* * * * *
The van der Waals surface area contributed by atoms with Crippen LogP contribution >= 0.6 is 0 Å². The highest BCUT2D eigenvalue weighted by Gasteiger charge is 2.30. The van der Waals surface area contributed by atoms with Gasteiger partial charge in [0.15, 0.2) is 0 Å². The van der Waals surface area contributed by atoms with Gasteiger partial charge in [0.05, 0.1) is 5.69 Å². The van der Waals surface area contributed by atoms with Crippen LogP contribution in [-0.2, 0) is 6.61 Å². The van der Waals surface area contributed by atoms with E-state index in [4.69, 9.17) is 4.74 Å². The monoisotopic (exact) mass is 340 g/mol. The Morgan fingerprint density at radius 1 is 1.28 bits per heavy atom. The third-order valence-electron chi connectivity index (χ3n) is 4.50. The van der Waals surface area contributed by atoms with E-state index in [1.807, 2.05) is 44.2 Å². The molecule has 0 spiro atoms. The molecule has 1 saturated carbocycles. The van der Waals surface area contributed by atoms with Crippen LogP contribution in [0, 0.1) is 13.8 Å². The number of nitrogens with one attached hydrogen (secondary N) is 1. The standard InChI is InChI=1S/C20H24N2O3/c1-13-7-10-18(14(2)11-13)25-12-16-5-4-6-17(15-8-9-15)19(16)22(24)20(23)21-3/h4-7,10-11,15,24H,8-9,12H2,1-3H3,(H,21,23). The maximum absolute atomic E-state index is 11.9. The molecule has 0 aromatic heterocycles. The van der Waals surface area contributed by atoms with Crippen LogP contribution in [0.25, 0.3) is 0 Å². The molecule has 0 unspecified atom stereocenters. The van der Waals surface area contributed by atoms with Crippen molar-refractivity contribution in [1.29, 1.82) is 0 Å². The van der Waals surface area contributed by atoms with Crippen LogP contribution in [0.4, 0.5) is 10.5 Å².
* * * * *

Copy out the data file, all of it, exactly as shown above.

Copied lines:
The van der Waals surface area contributed by atoms with Crippen LogP contribution >= 0.6 is 0 Å². The highest BCUT2D eigenvalue weighted by Gasteiger charge is 2.30. The van der Waals surface area contributed by atoms with Gasteiger partial charge in [0.15, 0.2) is 0 Å². The van der Waals surface area contributed by atoms with Gasteiger partial charge in [0.05, 0.1) is 5.69 Å². The van der Waals surface area contributed by atoms with Crippen LogP contribution in [-0.2, 0) is 6.61 Å². The van der Waals surface area contributed by atoms with E-state index in [4.69, 9.17) is 4.74 Å². The monoisotopic (exact) mass is 340 g/mol. The Morgan fingerprint density at radius 1 is 1.28 bits per heavy atom. The third-order valence-electron chi connectivity index (χ3n) is 4.50. The van der Waals surface area contributed by atoms with E-state index in [1.807, 2.05) is 44.2 Å². The molecule has 0 spiro atoms. The molecule has 1 saturated carbocycles. The van der Waals surface area contributed by atoms with Crippen LogP contribution in [0, 0.1) is 13.8 Å². The number of nitrogens with one attached hydrogen (secondary N) is 1. The standard InChI is InChI=1S/C20H24N2O3/c1-13-7-10-18(14(2)11-13)25-12-16-5-4-6-17(15-8-9-15)19(16)22(24)20(23)21-3/h4-7,10-11,15,24H,8-9,12H2,1-3H3,(H,21,23). The maximum absolute atomic E-state index is 11.9. The molecule has 0 aromatic heterocycles. The van der Waals surface area contributed by atoms with Crippen LogP contribution in [0.25, 0.3) is 0 Å². The molecule has 0 unspecified atom stereocenters. The van der Waals surface area contributed by atoms with Crippen molar-refractivity contribution in [1.29, 1.82) is 0 Å². The van der Waals surface area contributed by atoms with Crippen LogP contribution in [0.4, 0.5) is 10.5 Å².